A few days ago, Jacques Vallée and Paola Harris released their much-hyped new book, Trinity: The Best-Kept Secret, the one that Chris Mellon and Brandon Fugal and a squad of UFO celebrities promised would bring the goods and change ufology forever. That didn’t happen. The thinly sourced book offered meandering anecdotes from two old men who claimed to have seen a crashed avocado-shaped spaceship as children in 1945 and their nearly as ancient cousin who claimed to have played with the wreckage that the pair kept around the house. The much-hyped tests of supposed wreckage provided no real results, and Vallée speculated, ludicrously, that UFOs aren’t extraterrestrial but instead are “gifts” or “warnings” from a non-human intelligence that manifests as a universal consciousness, purposely sent and crashed on backwater farms to help us level up in some bizarre cosmic game.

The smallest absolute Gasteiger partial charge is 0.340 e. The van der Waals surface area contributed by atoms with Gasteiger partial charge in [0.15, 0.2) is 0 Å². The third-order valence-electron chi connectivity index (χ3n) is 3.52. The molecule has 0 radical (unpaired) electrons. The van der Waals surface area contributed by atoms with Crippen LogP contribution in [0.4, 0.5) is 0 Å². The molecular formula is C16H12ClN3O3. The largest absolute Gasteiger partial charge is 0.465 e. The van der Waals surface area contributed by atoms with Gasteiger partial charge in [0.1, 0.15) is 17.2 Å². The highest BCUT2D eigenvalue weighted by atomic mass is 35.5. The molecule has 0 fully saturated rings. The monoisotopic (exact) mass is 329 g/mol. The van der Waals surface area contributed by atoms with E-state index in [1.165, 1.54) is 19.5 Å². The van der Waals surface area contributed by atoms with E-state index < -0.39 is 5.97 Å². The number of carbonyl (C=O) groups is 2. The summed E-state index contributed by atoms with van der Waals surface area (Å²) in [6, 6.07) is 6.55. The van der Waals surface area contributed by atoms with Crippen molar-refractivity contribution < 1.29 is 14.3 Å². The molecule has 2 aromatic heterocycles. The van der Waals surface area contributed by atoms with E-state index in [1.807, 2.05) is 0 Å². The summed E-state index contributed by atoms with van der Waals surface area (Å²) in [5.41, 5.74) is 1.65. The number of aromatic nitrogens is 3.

And that was only the second stupidest thing a member of the UFO club did this week. Lue Elizondo, fresh off his appearances on ABC’s This Week and CNN’s The Lead warning of the dire national security implications of the UFO threat, decamped to Josh Gates’s paranormal monster-hunting show Expedition X on the Discovery Channel to try to track underwater space aliens. Because he’s super-serious about national security. This is the guy Congress is listening to.
This article continues in my Substack newsletter with a discussion of a new Harper’s article about TikTok teens.
I am an author and researcher focusing on pop culture, science, and history. Bylines: New Republic, Esquire, Slate, etc. There's more about me in the About Jason tab.
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